Duck and Hippo in the Rainstorm Children's Book Review

Duck and Hippo in the Rainstorm Children's Book Review
Duck and Hippo in the Rainstorm Book
Page 1
Duck and Hippo in the Rainstorm is a delightful book for children written by Jonathan London and illustrated by Andrew Joyner.  It is the first book in a new series featuring Duck and Hippo.  Quite honestly, I look forward to reading about their next adventure together. 

You may wonder why I chose to read a book for children, but I did have my reasons.  First, I recently purchased a Kindle Fire and I love being able to see the pictures in color now.  What better than a children's book to look at pictures, right?  Second, the book was a free choice on Kindle First* in February 2017 if your are an Amazon Prime member.  And last, but by no means least, I wanted to be able to review the book for Review This!

The release of this book is perfect timing!  Since their day of adventure takes place in early spring, releasing the book on March 1, 2017 is consistent with the season and weather described therein. 


Duck and Hippo in the Rainstorm 


 Duck and Hippo in the Rainstorm
(Duck and Hippo Series Book 1)
This really is a precious story about two unlikely friends, clearly a duck and a hippopotamus, who venture out together in the rain.  They encounter a few mishaps with just enough intrigue and suspense that a child will be enthralled without being frightened.  The illustrations help with alleviating any stress because the characters are shown smiling even in the midst of possible disaster.  

As with many children's books, the pictures in this book are fabulous!  I love the way the artist dressed the animals.  The suit and bow tie are perfect for the more reserved hippo, while the red slicker and polka dot yellow umbrella reflect the ducks adventurous and outgoing personally.  I foresee that Duck will likely dream up all kinds of ventures for the more sedate Hippo in future books. 

This promises to be a great book series for children ages 3 - 7 and I would certainly recommend the delightful first book, Duck and Hippo in the Rainstorm.  


Children's Book on Kindle Fire


 Fire Kids Edition Tablet, 7" Display, Wi-Fi, 16 GB, Blue Kid-Proof CaseI am thrilled to share that there are Kindle Fires made just for children!
 
As an adult I wanted a Kindle that would feature the images in color for my craft books and cookbooks.  After consulting with our in-house electronics expert, Susan Deppner, I selected the Kindle Fire.  It was an excellent choice.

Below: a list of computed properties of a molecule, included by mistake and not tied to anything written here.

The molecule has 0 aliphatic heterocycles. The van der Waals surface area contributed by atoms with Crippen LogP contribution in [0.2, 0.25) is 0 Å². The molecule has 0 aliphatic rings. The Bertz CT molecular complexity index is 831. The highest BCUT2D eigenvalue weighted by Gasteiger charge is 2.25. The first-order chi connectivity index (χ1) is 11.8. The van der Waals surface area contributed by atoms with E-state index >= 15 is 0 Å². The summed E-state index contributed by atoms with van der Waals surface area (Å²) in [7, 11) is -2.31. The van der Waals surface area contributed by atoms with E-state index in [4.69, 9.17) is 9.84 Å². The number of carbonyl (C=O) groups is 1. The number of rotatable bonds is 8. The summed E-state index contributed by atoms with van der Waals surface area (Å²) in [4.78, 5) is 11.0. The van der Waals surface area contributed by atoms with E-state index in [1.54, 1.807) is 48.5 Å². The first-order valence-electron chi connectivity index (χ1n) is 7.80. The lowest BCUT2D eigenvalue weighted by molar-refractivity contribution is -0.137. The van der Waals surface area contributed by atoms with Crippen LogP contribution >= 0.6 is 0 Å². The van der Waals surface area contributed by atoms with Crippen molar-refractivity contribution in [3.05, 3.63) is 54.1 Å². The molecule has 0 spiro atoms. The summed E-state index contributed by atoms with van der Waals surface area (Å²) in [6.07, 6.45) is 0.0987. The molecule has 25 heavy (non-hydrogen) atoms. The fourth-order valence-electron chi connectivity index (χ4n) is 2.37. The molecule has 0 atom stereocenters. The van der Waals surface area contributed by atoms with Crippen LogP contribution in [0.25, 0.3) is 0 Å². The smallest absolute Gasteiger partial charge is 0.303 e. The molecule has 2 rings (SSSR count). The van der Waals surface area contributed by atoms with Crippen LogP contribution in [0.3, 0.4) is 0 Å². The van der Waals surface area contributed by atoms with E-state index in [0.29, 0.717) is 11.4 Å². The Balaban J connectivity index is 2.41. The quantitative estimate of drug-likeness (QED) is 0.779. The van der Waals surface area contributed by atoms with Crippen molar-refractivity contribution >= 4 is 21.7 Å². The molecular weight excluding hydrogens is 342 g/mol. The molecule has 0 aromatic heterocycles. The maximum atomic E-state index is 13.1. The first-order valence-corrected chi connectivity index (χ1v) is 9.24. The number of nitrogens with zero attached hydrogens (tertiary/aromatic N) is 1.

Once I received it, I couldn't help but think how wonderful it would be for children, especially at bedtime or when riding in a car.  It would most certainly reduce the weight of books in a backpack too.  I did a little more digging and found there is indeed a Kindle Fire made just for children.  While I have no desire to replace the home library and real books, I do think Kindle Fires are fabulous when portability or weight is an issue.





*Kindle First gives Amazon Prime members the opportunity to read a new book that will be published the following month for FREE.  You can check it out by clicking here!

Read More Book Reviews at
ReviewThisBooks.com




Duck and Hippo in the Rainstorm Children's Book Review Written by:
House of Sylvestermouse





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Saturday, April 16, 2016

“The Good Dinosaur” Book and Movie Review

The story is set on a fictional Earth where dinosaurs never became extinct.

 

Available on Amazon

We are familiar with many movies made from books, but this book was created FROM the movie.  


I read the Junior Novelization version of "The Good Dinosaur", written for 9-12 year olds, which retells the whole exciting story and features eight pages of full-color scenes from the movie.  The book can also be found in other forms such as the Big Golden Book for 3-7 year olds and in Little Golden Book form and board book form for preschoolers 2-5 years old.

My sister-in-law saw this book at my house and became fascinated with it.  She had to borrow it to read, and loved it.  Her thoughts on the book were:  “It was a great story for kids and adults showing the importance of family, loyalty and bravery. The characters were sweet and funny.”